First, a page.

When Friday came along, girls being girls, we were quick to change out of our muddy and torn, second hand weekday clothes and transform into real life ladies masked in eyeliner and ready to hit Tolga.
For such a small town, the drama that went down each weekend would keep us entertained all week. The third Friday of each month was when the real debauchery let loose. Atherton’s BV hotel offered out its’ bar services to host a wild party for all backpackers of the Tablelands. Some ended up face down on the street, some walking home, some in a strangers bunk bed and others in a cell.
The soundtrack to Australian farm work
Naturally at Tindel where smiles, laughter and joy were closely controlled by Jackie, any musical device was confiscated. Therefore to keep a hold of what was left of my sanity I supplied myself with a personal radio station inside my head.
I had a special collection of songs that I put on shuffle in my head while standing at the conveyor belt for hours on end. If you know me well, you would probably think I’d have had an electronic track list running through my head. But I just couldn’t recreate a wobbly baseline in my thoughts. I needed lyrics! (None of these songs were even on my ipod at the time).
Optimistic as the day started, I began with this catchy tune. However the happiness of it soon faded after lunch.
‘I’m walking on sunshine woowooh, and it’s time to feel good yeaahh [trumpets] da da da-da-da-d-da-da-da!’
On repeat at 6am while viscously vining those kilometre rows of potatoes. Who knew Australia could get that cold!
‘You’re as cold as ice, you’re willing to sacrifice.’
My inner gangster waiting for pay day with some Kanye.
‘Naa naaa Na Na wait till I get my money riiiight….ah ha you can’t tell me nofing.’
Obviously the Bublé cover, his velvety voice soothed me as I struggled to push back a mountain of potatoes for the sixth time that morning.
‘…it’s beginning to look a lot like Christmas.’
I tended to finish the day on a motivational song to make those last 10 bins fly by. (Take That if you couldn’t get it)
‘Heyyyy forget where you’re coming from heyyy…oh we’ve come so far, da da da da daahaha’
[Do not take these lyrics seriously because they are probably all wrong]
Another fun game was to guess the songs that people were humming or whistling along to. We had a French guy that worked with us for a week and he was always whistling away. As soon as I heard the intro I’d surprise him with the artist…Bruno Mars! Manu Chao!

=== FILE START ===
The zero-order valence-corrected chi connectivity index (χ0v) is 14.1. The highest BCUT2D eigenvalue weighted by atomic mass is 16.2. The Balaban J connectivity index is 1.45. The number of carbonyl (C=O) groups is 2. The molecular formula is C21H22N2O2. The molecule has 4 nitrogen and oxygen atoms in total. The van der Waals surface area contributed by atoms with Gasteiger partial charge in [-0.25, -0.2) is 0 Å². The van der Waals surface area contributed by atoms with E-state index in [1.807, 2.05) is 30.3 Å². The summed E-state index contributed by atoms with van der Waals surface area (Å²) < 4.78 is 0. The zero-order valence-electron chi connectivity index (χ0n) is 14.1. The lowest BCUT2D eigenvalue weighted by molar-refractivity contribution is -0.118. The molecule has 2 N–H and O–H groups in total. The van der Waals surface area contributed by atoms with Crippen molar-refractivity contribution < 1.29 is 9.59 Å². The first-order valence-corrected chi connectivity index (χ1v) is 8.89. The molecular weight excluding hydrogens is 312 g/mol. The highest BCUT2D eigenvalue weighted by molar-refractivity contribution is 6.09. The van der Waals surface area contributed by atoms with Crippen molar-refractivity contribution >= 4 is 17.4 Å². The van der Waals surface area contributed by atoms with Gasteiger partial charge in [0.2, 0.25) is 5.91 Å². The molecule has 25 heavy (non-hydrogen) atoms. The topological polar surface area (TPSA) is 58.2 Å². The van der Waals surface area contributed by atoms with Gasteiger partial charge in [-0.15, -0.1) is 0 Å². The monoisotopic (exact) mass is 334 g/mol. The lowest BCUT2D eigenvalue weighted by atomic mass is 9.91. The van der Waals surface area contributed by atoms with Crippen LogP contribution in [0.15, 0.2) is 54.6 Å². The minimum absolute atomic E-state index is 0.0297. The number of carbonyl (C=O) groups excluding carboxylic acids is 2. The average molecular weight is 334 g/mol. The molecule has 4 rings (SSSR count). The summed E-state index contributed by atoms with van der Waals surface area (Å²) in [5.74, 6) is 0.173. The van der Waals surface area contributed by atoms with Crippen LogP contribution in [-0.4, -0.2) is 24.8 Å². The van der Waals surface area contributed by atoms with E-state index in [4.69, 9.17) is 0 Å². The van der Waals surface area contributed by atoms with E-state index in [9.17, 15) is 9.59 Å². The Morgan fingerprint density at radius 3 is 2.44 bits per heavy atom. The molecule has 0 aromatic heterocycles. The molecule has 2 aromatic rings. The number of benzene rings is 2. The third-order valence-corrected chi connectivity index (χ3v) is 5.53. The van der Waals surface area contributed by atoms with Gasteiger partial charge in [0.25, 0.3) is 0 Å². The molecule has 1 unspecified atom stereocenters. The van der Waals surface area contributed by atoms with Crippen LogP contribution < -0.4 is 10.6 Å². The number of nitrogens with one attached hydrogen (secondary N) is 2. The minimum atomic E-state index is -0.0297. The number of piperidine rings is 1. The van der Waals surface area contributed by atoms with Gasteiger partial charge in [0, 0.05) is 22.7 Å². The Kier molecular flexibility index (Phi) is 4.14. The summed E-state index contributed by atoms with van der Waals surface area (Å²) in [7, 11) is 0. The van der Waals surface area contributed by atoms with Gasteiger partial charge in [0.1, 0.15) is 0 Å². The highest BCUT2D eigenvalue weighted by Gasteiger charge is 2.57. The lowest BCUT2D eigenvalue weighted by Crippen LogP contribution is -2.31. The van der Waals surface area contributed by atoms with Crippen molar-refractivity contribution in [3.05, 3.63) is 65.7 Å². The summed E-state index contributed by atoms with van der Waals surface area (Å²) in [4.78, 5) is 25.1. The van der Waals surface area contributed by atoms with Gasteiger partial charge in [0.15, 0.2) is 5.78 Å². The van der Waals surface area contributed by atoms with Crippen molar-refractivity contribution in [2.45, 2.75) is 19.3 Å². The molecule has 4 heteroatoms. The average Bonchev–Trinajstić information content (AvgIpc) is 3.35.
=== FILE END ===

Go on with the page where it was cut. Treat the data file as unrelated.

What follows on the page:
It’s the simple things.
Sweet (potato) dreams
Each night after a long day packing away sweet potatoes, I would go to sleep and dream about the perfect potato. My aim for the next day was to find the dream shape and tell it it’s beautiful and worthy of being gently placed into a premium crate and sent to Coles across Australia. I even freaked myself out after working many hours into the night packing continuously and found a potato shaped like E.T.
I spent a lot of time thinking about Christmas and not about the rest of my time out here. It’s the thoughts of going home and being looked after and fed by my mum that got me through the long days. I imagined the whole family in Christmas attire waiting for me at the airport on my arrival…this time I’m not in a wheelchair like after Spain. I get to go through my wardrobe and pick what Christmas jumper I want to wear. It’s almost always my pink and gold bobby dazzler. And the spread of food on Christmas Eve and Dad’s homemade turkey and ham pie that’s definitely one the the highlights.
Getting the most out of your Australian farm work
I definitely lost some brain cells while working on the farm but I finally gained some strength in my upper body. Now I can find the perfect potato, I can still hear Jackie shouting out demands, and I found a new love for getting covered in mud. Never will I ever complain about another job in the future, I bought a holiday to Bali and most importantly I met the best people ever that will hopefully be in my life for a long time.
Australian farm work can be horrific but it’s worth it if you have something to come back home to. Like a movie and a home cooked meal with your favourite girlies, and of course a box of goon.
Tolga Country Lodge
I would highly recommend for your Australian farm work to get in touch with Tolga Country Lodge. They try their best to provide you with daily work, depending on the seasons, and hostel accommodation. You really feel like you’re at home here, especially if you have great people to share it with.
If you have any questions about Australian farm work, please don’t hesitate to get in touch with me. I will be happy to offer any advice.
To see a different side of Australia, take a read of my Australian west coast road trip post or love brunch as much as I do? Then see where my favourite places in the whole of Australia are to enjoy the best smashed avo.